- Teams: Washington Wizards (15-35) at Detroit Pistons (20-33)
- Time: 7:30 p.m.
- Television: FSD
What to look for
The Detroit Pistons have defeated the Washington Wizards twice already this season and will be looking to bump that number up to three victories when they host the Wiz at the Palace of Auburn Hills tonight.
There’s just one thing: they haven’t played against these Wizards this season.
Indeed, Washington was manhandled by Detroit earlier in the season because they looked nothing like a professional basketball team. In writing the preview for the December 22nd contest between both teams, I stated:
[…] the Wizards have a roster full of players that find ways to regularly attempt to do things they cannot on offense. Whether it’s the big man firing a bullet pass to a cutting player that was open for a split second, or a perimeter player taking a jump shot after getting trapped hard in the pick-and-roll, Washington has built so many poor habits that it’s tough to consistently expect some solid offensive possessions.
Their defense at the time was one of the best in the league, but their offense was a train wreck.
The Wizards made the Sacramento Kings look like a disciplined offense reminiscent of the 1999 Utah Jazz.
Randy Wittman’s players took some incredibly ill-advised shots, made passes to fans – i.e. in the stands – and even occasionally treated passing as a mere option of their said “offense”.
Their defense helped them stay in games where there offense did everything to keep them out.
But then, something interesting occurred 17 games ago: John Wall returned to the lineup.
It may seem hyperbolic to say that the Kentucky product all by himself changed the culture of the team but that’s the exact truth. Here’s the simple breakdown:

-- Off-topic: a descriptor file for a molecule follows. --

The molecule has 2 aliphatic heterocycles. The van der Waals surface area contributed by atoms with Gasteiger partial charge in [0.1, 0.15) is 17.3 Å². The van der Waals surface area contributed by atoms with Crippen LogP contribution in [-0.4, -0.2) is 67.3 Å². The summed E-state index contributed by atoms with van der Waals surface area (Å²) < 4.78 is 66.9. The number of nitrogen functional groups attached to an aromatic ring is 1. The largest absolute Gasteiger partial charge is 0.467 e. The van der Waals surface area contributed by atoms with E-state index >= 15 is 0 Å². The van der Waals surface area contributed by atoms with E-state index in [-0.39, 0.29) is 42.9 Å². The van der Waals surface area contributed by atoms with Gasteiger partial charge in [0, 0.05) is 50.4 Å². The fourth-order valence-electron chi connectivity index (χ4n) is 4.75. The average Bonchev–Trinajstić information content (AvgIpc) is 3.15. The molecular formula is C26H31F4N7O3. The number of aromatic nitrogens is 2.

- Record without Wall: 5-28
- Record with Wall: 10-7
The Wizards have looked sharper with their starting point guard now back into the fold and actually resemble a professional basketball team.
Keep in mind, Wall hasn’t exactly played terrific basketball, but rather he’s been himself so to speak and has played his decent brand of ball, and Washington is much better for it.
They run pick-and-rolls, post ups, break down defenders off the bounce for drive and kicks and get out in transition after forcing turnovers for some easy scores.
While Wall was sidelined, the players just had a lot of trouble doing these things and thus it resulted in their inability to consistently produce points.
NBA.com’s advanced stats tool tells us that with Wall either sidelined or on the bench, the Wiz score 94.1 points per 100 possessions, which is easily the worst mark in the NBA. However, when the point guard joins his teammates on the floor, that figure gets a boost and stands at 100.7 points per 100 possessions, which would be just around the 19th best mark in the league.
The offense isn’t great with Wall on board, but it’s night and day in comparison to what it looked like without the former Wildcat. More importantly though, because Washington owns the sixth best defense in the league, they have a much better chance of winning ball games with an average or below average offense as opposed to the worst one in the Association.
If further validation is needed, just look at their current four-game win streak:
- February 4th: 98-90 win against Los Angeles Clippers
- February 6th: 106-96 win against New York Knicks
- February 8th: 89-74 win against Brooklyn Nets
- February 11th: 102-90 win at Milwaukee Bucks
Those four victories have all come against teams that will more than likely be part of the playoff picture come April.
The sample size is obviously incredibly small, but through 17 games with John Wall, Washington looks like a team that would be playing for a playoff spot if projected over a full season. Their winning percentage of .563 would have put them just above the Atlanta Hawks (.560 winning percentage) in the Eastern Conference standings.
In other words, these Wizards can play.
Read about the Wizards
Statistical support provided by NBA.com.